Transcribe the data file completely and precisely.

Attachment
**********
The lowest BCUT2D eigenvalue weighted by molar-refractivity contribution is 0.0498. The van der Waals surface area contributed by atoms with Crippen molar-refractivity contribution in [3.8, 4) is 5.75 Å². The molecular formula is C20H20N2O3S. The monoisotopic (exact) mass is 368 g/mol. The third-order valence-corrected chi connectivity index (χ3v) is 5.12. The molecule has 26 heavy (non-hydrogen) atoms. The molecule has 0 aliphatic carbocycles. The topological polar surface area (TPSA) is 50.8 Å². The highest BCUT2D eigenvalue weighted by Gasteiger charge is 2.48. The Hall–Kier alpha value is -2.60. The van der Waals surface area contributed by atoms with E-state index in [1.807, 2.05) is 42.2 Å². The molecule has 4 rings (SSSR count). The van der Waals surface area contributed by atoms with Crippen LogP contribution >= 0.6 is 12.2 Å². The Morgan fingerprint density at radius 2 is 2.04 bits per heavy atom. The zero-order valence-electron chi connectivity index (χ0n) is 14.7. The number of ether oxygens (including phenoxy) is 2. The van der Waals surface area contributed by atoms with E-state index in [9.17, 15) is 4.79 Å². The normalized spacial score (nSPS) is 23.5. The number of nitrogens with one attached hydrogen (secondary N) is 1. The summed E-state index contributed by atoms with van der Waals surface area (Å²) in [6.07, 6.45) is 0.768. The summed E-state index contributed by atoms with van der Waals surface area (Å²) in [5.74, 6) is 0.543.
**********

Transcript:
The lowest BCUT2D eigenvalue weighted by molar-refractivity contribution is 0.0498. The van der Waals surface area contributed by atoms with Crippen molar-refractivity contribution in [3.8, 4) is 5.75 Å². The molecular formula is C20H20N2O3S. The monoisotopic (exact) mass is 368 g/mol. The third-order valence-corrected chi connectivity index (χ3v) is 5.12. The molecule has 26 heavy (non-hydrogen) atoms. The molecule has 0 aliphatic carbocycles. The topological polar surface area (TPSA) is 50.8 Å². The highest BCUT2D eigenvalue weighted by Gasteiger charge is 2.48. The Hall–Kier alpha value is -2.60. The van der Waals surface area contributed by atoms with E-state index in [1.807, 2.05) is 42.2 Å². The molecule has 4 rings (SSSR count). The van der Waals surface area contributed by atoms with Crippen LogP contribution >= 0.6 is 12.2 Å². The Morgan fingerprint density at radius 2 is 2.04 bits per heavy atom. The zero-order valence-electron chi connectivity index (χ0n) is 14.7. The number of ether oxygens (including phenoxy) is 2. The van der Waals surface area contributed by atoms with E-state index in [9.17, 15) is 4.79 Å². The normalized spacial score (nSPS) is 23.5. The number of nitrogens with one attached hydrogen (secondary N) is 1. The summed E-state index contributed by atoms with van der Waals surface area (Å²) in [6.07, 6.45) is 0.768. The summed E-state index contributed by atoms with van der Waals surface area (Å²) in [5.74, 6) is 0.543.